The Nasdaq suffered its biggest drop in two-and-a-half years on Thursday after another sharp selloff in biotech and momentum names, including Gilead Sciences (GILD.O) and TripAdvisor (TRIP.O), increasing investor anxiety about a broader pullback.
The Nasdaq biotechnology index .NBI shed 5.6 percent, its biggest one-day drop since August 2011, adding to recent losses since a large drop in Gilead more than two weeks ago triggered a wider selloff for biotechs and other recent big gainers. That index is now down 18.8 percent since its February 25 record close.
The S&P 500 also posted its biggest percentage loss since February 3, while the Nasdaq has dropped 7 percent from its closing high for the year, set on March 5. All stocks in the Nasdaq 100 index .NDX posted a loss, with the exception of CH Robinson Worldwide (CHRW.O), which ended up 1.6 percent at $53.80.
The selling also hit the shares of three companies in their first day of public trading after their initial public offerings were priced on Wednesday night. All three IPOs ended lower.
“Momentum names have been driving this market higher. A lot of these names have been trading at stratospheric valuations, and on long-term outlooks, that may or may not materialize. The question is, ‘At what point do they get too expensive?’ Right now, I think they’re looking a little expensive,” said Randy Frederick, managing director of active trading and derivatives for Charles Schwab in Austin, Texas.
There’s a good chance the selloff in these stocks could continue and the pullback could extend to areas beyond the momentum names, Frederick said.
The CBOE Volatility Index or the VIX .VIX, Wall Street’s measure of investor anxiety, jumped 15 percent, its biggest daily percentage gain since February 3, to end at 15.89.
The move was a sharp reversal from the previous day, when shares rallied after minutes from the latest Federal Reserve policymakers’ meeting showed members were more keen to keep rates low than previously expected.
The Nasdaq Composite .IXIC dropped 129.794 points or 3.1 percent – its biggest daily percentage loss since November 9, 2011 – to 4,054.106.
The S&P 500 closed below its 50-day moving average for the first time since February 10.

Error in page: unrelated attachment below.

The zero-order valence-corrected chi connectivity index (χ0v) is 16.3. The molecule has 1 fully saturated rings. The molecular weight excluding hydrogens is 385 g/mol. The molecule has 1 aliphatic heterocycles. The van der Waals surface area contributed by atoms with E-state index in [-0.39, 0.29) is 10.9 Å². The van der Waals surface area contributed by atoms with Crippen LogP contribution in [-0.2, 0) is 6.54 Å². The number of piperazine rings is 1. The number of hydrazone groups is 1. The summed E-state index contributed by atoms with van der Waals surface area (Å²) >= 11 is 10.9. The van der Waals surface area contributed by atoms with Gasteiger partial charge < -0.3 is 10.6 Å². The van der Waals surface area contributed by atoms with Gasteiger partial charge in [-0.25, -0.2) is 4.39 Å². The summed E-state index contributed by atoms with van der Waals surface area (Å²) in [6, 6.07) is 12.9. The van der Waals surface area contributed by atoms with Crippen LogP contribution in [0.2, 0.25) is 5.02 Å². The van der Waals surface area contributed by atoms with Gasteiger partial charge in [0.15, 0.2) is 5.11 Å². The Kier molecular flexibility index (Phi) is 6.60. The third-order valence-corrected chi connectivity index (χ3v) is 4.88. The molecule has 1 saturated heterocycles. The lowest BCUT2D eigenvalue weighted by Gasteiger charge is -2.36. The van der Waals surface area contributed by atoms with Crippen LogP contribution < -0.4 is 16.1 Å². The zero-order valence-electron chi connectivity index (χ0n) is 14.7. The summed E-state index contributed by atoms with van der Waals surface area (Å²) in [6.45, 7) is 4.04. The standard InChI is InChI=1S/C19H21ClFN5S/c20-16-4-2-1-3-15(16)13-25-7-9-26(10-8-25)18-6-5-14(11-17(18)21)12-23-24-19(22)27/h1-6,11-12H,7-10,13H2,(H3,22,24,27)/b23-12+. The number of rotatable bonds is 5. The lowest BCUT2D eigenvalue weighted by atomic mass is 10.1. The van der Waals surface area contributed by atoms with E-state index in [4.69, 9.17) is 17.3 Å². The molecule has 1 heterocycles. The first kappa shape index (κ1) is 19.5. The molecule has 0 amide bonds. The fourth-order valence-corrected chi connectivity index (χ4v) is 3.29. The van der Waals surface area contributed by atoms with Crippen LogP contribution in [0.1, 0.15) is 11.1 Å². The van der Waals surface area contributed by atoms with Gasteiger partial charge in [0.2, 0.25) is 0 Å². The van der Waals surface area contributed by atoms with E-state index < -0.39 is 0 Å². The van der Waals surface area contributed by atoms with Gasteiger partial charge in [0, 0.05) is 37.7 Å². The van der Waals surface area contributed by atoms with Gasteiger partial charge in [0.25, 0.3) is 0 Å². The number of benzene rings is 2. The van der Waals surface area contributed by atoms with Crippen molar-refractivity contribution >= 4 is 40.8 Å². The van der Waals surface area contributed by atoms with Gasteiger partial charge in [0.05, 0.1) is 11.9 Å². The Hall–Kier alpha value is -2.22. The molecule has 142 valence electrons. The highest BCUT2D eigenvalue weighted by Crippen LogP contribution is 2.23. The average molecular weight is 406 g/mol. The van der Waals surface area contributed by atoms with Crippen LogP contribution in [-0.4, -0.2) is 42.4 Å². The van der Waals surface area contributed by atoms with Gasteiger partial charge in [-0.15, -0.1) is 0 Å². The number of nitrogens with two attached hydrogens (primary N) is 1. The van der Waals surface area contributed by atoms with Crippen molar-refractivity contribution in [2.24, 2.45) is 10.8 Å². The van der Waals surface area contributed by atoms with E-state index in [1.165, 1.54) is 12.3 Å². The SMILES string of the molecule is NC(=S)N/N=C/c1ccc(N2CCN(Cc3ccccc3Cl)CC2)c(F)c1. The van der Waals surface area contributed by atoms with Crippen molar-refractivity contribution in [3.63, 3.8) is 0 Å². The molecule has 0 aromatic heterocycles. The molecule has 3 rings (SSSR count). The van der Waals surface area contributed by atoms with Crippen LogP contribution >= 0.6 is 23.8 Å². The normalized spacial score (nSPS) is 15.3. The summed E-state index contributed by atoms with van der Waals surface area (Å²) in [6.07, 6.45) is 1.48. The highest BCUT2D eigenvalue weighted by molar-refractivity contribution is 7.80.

The stock of bailed-out auto lender Ally Financial Inc (ALLY.N) fell 4.1 percent to close at $23.98 in its market debut.
Two biotech companies – Cerulean Pharma Inc (CERU.O) and Adamas Pharmaceuticals Inc (ADMS.O) – also slid in their trading debuts. Cerulean fell 2.1 percent to close at $6.85, while Adamas lost 12.4 percent to end at $14.01.
Among Internet-related tech shares, which were among last year’s biggest advancers, Facebook Inc (FB.O) fell 5.2 percent to end at $59.16, while Netflix Inc (NFLX.O) sank 5.2 percent to close at $334.73.
“You’ve basically more than erased the bounce of the last two days, so I would imagine any bounce from these levels is probably going to be met with supply because the market is on very tenuous legs right now,” said Michael James, managing director of equity trading at Wedbush Securities in Los Angeles.
Among other big decliners, shares of Imperva Inc (IMPV.N) plunged 43.7 percent to $28 after the data center security company reported preliminary first-quarter results. Rival FireEye Inc (FEYE.O) lost 11.8 percent to $49.75.
On the earnings front, Bed, Bath & Beyond (BBBY.O) shares slumped 6.2 percent to $63.72 after the home-goods retailer reported fourth-quarter sales that fell from a year ago and gave a first-quarter outlook that was below expectations.
The day’s economic data was encouraging, however, with initial jobless claims dropping sharply last week to the lowest in almost seven years, suggesting job growth may be picking up after a harsh winter.
After the bell, shares of Gap (GPS.N) dropped 2.4 percent to $38.33. The slide followed the clothing retailer’s report on its March sales and reaffirmation of its 2014 outlook. In contrast, shares of H&R Block (HRB.N) rose 7.7 percent to $30.60 in extended-hours trading after the U.S. tax preparer said it would sell some assets and transfer certain liabilities to BofI Federal Bank.
Volume was high, with 7.5 billion shares changing hands on U.S. exchanges, well above the 6.8 billion average so far this month, according to data from BATS Global Markets.
Decliners outnumbered advancers on the New York Stock Exchange by a ratio of 3.6 to 1. On the Nasdaq, about 6.6 stocks fell for every one that rose.